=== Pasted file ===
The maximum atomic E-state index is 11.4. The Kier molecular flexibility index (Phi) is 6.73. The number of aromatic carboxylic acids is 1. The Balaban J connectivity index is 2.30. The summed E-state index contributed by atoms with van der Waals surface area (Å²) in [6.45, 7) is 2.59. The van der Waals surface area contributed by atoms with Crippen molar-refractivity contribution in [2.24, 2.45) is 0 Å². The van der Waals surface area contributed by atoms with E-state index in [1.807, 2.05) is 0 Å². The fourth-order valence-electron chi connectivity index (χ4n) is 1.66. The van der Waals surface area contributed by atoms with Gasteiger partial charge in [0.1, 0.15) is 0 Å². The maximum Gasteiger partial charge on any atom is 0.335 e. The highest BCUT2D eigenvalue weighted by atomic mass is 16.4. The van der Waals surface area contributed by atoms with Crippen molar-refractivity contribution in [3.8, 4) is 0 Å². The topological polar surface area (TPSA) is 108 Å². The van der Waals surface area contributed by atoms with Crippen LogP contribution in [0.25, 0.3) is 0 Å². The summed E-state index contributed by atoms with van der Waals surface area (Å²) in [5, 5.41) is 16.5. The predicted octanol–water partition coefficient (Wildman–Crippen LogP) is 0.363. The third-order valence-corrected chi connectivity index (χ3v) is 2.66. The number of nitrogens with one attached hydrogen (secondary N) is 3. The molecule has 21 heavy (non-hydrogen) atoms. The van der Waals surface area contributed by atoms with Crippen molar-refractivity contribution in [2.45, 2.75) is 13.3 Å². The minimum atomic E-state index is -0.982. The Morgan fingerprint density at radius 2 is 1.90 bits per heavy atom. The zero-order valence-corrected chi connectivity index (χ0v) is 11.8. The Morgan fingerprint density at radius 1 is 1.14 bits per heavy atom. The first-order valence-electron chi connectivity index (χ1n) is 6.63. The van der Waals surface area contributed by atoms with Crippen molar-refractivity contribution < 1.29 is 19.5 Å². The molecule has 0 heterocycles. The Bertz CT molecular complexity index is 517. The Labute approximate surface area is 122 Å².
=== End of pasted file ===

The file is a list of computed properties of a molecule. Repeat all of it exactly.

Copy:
The maximum atomic E-state index is 11.4. The Kier molecular flexibility index (Phi) is 6.73. The number of aromatic carboxylic acids is 1. The Balaban J connectivity index is 2.30. The summed E-state index contributed by atoms with van der Waals surface area (Å²) in [6.45, 7) is 2.59. The van der Waals surface area contributed by atoms with Crippen molar-refractivity contribution in [2.24, 2.45) is 0 Å². The van der Waals surface area contributed by atoms with E-state index in [1.807, 2.05) is 0 Å². The fourth-order valence-electron chi connectivity index (χ4n) is 1.66. The van der Waals surface area contributed by atoms with Gasteiger partial charge in [0.1, 0.15) is 0 Å². The maximum Gasteiger partial charge on any atom is 0.335 e. The highest BCUT2D eigenvalue weighted by atomic mass is 16.4. The van der Waals surface area contributed by atoms with Crippen molar-refractivity contribution in [3.8, 4) is 0 Å². The topological polar surface area (TPSA) is 108 Å². The van der Waals surface area contributed by atoms with Crippen LogP contribution in [0.25, 0.3) is 0 Å². The summed E-state index contributed by atoms with van der Waals surface area (Å²) in [5, 5.41) is 16.5. The predicted octanol–water partition coefficient (Wildman–Crippen LogP) is 0.363. The third-order valence-corrected chi connectivity index (χ3v) is 2.66. The number of nitrogens with one attached hydrogen (secondary N) is 3. The molecule has 21 heavy (non-hydrogen) atoms. The van der Waals surface area contributed by atoms with Crippen molar-refractivity contribution in [2.45, 2.75) is 13.3 Å². The minimum atomic E-state index is -0.982. The Morgan fingerprint density at radius 2 is 1.90 bits per heavy atom. The zero-order valence-corrected chi connectivity index (χ0v) is 11.8. The Morgan fingerprint density at radius 1 is 1.14 bits per heavy atom. The first-order valence-electron chi connectivity index (χ1n) is 6.63. The van der Waals surface area contributed by atoms with Crippen molar-refractivity contribution < 1.29 is 19.5 Å². The molecule has 0 heterocycles. The Bertz CT molecular complexity index is 517. The Labute approximate surface area is 122 Å².